FASD is preventable and CFAN continues to deliver Prevention Conversation training to professionals in sectors such as health care and social services to encourage non-judgmental, respectful dialogue with women about alcohol and pregnancy. There is still no identifiable safe level of alcohol consumption during pregnancy and CFAN supports the message that no alcohol is best for a healthy pregnancy and prevention of FASD.
In Alberta, 739 to 1884 babies with FASD are born each year, so prevention efforts continue to be essential. Beyond training and public awareness about pregnancy and alcohol, targeted prevention initiatives reaching women at increased risk of an alcohol-exposed pregnancy are very important. No woman wishes to harm her unborn baby, but profound complicating factors, including vulnerabilities such as addictions, family violence or lack of natural supports, may prevent women from abstaining from alcohol. Programs that include supportive relationships and a harm-reduction approach may offer women the supports they need to have healthier pregnancies and improved conditions for their own health and safety.
The Parent-Child Assistance Program (PCAP) delivered by McMan Calgary offers this kind of support through 3 CFAN-funded programs serving women with addictions in Calgary and area as well as parents who have FASD who care for their children at least 50% of the time. In 2016-17, 28 individuals were served by the PCAP programs.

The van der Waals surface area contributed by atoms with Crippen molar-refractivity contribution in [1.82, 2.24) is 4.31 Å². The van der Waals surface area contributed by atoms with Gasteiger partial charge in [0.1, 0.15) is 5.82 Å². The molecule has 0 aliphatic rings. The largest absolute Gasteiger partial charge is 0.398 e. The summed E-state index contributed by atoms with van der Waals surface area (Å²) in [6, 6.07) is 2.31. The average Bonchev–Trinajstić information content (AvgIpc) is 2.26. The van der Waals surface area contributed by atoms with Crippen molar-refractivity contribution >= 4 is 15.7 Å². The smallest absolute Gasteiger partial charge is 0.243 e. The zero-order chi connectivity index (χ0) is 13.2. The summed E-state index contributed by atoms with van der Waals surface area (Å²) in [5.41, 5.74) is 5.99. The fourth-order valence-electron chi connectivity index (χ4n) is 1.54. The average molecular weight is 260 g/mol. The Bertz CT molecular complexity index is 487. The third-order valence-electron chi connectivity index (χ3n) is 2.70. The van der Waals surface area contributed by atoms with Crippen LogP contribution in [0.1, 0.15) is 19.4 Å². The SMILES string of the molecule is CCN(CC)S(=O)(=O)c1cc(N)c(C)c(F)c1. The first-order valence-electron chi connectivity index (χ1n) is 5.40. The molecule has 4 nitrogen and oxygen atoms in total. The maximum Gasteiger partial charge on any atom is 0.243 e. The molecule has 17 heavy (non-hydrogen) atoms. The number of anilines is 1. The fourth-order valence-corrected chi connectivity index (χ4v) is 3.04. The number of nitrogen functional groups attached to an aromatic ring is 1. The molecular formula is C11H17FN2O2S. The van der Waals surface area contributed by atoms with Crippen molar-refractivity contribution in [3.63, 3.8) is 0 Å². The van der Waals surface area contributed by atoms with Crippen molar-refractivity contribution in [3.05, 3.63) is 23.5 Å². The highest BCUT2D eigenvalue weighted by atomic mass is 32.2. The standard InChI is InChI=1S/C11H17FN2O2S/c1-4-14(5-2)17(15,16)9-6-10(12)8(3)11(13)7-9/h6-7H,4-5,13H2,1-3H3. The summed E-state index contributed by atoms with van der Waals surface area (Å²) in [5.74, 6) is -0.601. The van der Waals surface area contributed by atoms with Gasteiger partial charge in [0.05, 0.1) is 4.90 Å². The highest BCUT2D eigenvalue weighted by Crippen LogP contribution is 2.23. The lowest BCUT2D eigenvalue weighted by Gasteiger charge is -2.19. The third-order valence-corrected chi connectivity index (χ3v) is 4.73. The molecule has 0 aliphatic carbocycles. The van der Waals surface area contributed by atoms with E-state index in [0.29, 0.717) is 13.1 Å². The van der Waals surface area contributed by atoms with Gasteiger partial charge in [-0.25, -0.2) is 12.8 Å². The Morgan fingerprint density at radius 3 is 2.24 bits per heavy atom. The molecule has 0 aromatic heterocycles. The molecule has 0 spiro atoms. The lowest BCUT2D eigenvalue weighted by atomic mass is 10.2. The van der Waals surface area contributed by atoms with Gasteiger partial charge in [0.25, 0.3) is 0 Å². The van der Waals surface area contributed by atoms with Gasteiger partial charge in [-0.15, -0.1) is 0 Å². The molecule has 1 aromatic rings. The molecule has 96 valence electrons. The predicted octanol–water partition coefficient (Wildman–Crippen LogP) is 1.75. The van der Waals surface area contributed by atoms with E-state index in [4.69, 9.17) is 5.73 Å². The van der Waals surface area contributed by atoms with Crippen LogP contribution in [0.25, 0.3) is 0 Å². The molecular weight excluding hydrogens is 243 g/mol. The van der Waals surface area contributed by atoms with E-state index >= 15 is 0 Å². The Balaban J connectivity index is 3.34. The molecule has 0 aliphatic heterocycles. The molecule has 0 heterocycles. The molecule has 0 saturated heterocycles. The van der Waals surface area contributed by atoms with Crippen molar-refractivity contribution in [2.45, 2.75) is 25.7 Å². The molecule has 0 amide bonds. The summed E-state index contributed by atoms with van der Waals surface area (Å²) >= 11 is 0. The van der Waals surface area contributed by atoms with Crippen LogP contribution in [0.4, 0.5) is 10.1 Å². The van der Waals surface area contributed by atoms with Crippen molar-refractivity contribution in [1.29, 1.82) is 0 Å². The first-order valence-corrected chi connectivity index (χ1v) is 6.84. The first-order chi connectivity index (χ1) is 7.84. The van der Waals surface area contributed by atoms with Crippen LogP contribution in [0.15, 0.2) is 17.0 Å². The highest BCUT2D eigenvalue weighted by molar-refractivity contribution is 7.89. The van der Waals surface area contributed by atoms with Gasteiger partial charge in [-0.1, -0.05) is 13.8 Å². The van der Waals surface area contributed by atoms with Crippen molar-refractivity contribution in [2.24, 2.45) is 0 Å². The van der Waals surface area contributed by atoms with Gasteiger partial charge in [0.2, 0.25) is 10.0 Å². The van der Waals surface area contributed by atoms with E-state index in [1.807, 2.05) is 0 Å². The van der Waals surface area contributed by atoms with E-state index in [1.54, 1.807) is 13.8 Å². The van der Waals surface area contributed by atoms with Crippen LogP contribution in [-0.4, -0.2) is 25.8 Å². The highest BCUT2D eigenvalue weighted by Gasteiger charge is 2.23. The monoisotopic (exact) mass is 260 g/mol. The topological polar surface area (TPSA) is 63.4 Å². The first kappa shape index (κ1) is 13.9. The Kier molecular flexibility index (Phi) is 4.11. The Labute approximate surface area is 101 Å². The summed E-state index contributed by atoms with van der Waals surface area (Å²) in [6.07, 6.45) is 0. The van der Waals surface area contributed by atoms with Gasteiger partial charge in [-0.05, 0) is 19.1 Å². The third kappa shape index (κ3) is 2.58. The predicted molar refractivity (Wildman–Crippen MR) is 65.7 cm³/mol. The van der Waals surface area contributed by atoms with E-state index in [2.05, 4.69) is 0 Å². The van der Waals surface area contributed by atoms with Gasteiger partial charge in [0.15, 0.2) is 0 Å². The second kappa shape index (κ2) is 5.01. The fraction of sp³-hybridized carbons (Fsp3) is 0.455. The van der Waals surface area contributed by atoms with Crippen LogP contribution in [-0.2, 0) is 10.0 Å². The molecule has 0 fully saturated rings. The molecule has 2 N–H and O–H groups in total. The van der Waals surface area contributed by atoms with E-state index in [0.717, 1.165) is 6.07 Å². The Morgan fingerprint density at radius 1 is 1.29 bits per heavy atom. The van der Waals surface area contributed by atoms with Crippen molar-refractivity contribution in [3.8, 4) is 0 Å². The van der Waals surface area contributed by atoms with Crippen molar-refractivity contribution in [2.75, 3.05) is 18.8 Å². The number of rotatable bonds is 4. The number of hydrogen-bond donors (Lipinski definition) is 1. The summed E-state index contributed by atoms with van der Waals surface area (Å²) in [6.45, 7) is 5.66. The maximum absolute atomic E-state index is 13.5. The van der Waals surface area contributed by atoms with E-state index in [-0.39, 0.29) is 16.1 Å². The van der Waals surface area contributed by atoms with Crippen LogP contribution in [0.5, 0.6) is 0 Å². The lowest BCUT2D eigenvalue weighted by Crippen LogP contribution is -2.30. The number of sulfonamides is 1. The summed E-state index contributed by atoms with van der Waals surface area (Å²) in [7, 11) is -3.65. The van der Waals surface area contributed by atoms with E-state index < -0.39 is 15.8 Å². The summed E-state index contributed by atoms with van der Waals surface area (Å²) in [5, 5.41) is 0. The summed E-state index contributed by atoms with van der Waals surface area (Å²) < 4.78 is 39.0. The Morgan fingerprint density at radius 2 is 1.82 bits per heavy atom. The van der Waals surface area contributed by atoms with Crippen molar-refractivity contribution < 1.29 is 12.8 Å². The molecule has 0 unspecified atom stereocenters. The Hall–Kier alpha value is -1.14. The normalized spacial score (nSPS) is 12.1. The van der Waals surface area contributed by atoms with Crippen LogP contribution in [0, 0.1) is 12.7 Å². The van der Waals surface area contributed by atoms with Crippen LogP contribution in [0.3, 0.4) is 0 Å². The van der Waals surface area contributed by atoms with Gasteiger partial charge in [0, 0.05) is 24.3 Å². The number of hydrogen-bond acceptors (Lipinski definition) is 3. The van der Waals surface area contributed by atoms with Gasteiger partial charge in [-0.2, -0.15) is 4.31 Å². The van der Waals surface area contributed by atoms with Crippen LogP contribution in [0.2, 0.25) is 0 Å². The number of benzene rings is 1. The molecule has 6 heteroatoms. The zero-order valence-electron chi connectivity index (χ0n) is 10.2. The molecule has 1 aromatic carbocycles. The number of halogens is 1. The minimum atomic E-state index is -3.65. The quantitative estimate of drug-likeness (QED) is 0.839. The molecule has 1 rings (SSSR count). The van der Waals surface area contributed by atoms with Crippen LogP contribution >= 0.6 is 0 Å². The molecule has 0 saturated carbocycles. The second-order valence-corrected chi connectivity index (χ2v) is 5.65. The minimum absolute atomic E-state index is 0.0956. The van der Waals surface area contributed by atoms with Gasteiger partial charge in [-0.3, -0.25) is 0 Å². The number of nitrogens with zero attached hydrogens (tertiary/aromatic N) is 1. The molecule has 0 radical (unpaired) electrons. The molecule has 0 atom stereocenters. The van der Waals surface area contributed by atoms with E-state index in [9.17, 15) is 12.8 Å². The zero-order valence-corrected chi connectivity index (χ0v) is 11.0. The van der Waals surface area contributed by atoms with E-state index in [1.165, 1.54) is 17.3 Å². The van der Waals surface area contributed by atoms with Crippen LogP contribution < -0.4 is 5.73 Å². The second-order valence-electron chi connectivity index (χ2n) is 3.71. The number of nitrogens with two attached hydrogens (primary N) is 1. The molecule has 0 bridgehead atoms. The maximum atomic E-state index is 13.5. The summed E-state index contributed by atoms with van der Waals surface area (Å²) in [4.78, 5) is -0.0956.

CFAN Priority Outcomes
Decreased number of children born with FASD
Vulnerable parents are connected to community supports
Women at high risk of having a child with FASD are supported to have a healthier pregnancy
PCAP program client survey results
Of respondents to the survey
- 95% report increased assistance with their ongoing development and the development of their baby
- 95% report increased motivation to protect their baby's health
- 100% report their advocate helps them learn to solve their problems
- 95% report their advocate helps them understand their challenges
- 95% report their advocate helps them develop as a member of their family and helps the family get along better
- 95% report the program helps them build on their strengths